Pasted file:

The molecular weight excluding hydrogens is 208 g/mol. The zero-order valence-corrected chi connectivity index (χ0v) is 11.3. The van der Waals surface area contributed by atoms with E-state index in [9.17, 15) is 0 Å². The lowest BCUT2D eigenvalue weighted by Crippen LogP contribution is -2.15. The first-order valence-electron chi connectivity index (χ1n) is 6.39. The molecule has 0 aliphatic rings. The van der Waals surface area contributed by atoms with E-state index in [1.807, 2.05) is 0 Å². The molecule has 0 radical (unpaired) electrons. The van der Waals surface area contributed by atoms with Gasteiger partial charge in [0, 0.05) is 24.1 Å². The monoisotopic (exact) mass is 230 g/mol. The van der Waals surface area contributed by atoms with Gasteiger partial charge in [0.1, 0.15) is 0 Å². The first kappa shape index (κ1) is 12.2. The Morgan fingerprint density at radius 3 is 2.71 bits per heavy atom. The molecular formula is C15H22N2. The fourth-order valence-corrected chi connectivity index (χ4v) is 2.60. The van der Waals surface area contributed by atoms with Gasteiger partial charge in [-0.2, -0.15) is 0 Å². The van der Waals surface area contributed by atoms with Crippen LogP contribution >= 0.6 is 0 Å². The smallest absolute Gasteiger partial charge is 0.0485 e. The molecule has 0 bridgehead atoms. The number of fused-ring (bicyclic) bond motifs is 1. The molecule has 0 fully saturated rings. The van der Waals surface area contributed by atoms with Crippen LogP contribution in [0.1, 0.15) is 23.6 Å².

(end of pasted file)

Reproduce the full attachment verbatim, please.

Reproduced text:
The molecular weight excluding hydrogens is 208 g/mol. The zero-order valence-corrected chi connectivity index (χ0v) is 11.3. The van der Waals surface area contributed by atoms with E-state index in [9.17, 15) is 0 Å². The lowest BCUT2D eigenvalue weighted by Crippen LogP contribution is -2.15. The first-order valence-electron chi connectivity index (χ1n) is 6.39. The molecule has 0 aliphatic rings. The van der Waals surface area contributed by atoms with E-state index in [1.807, 2.05) is 0 Å². The molecule has 0 radical (unpaired) electrons. The van der Waals surface area contributed by atoms with Gasteiger partial charge in [0, 0.05) is 24.1 Å². The monoisotopic (exact) mass is 230 g/mol. The van der Waals surface area contributed by atoms with Gasteiger partial charge in [0.1, 0.15) is 0 Å². The first kappa shape index (κ1) is 12.2. The Morgan fingerprint density at radius 3 is 2.71 bits per heavy atom. The molecular formula is C15H22N2. The fourth-order valence-corrected chi connectivity index (χ4v) is 2.60. The van der Waals surface area contributed by atoms with Gasteiger partial charge in [-0.2, -0.15) is 0 Å². The van der Waals surface area contributed by atoms with Crippen LogP contribution >= 0.6 is 0 Å². The smallest absolute Gasteiger partial charge is 0.0485 e. The molecule has 0 bridgehead atoms. The number of fused-ring (bicyclic) bond motifs is 1. The molecule has 0 fully saturated rings. The van der Waals surface area contributed by atoms with Crippen LogP contribution in [0.1, 0.15) is 23.6 Å².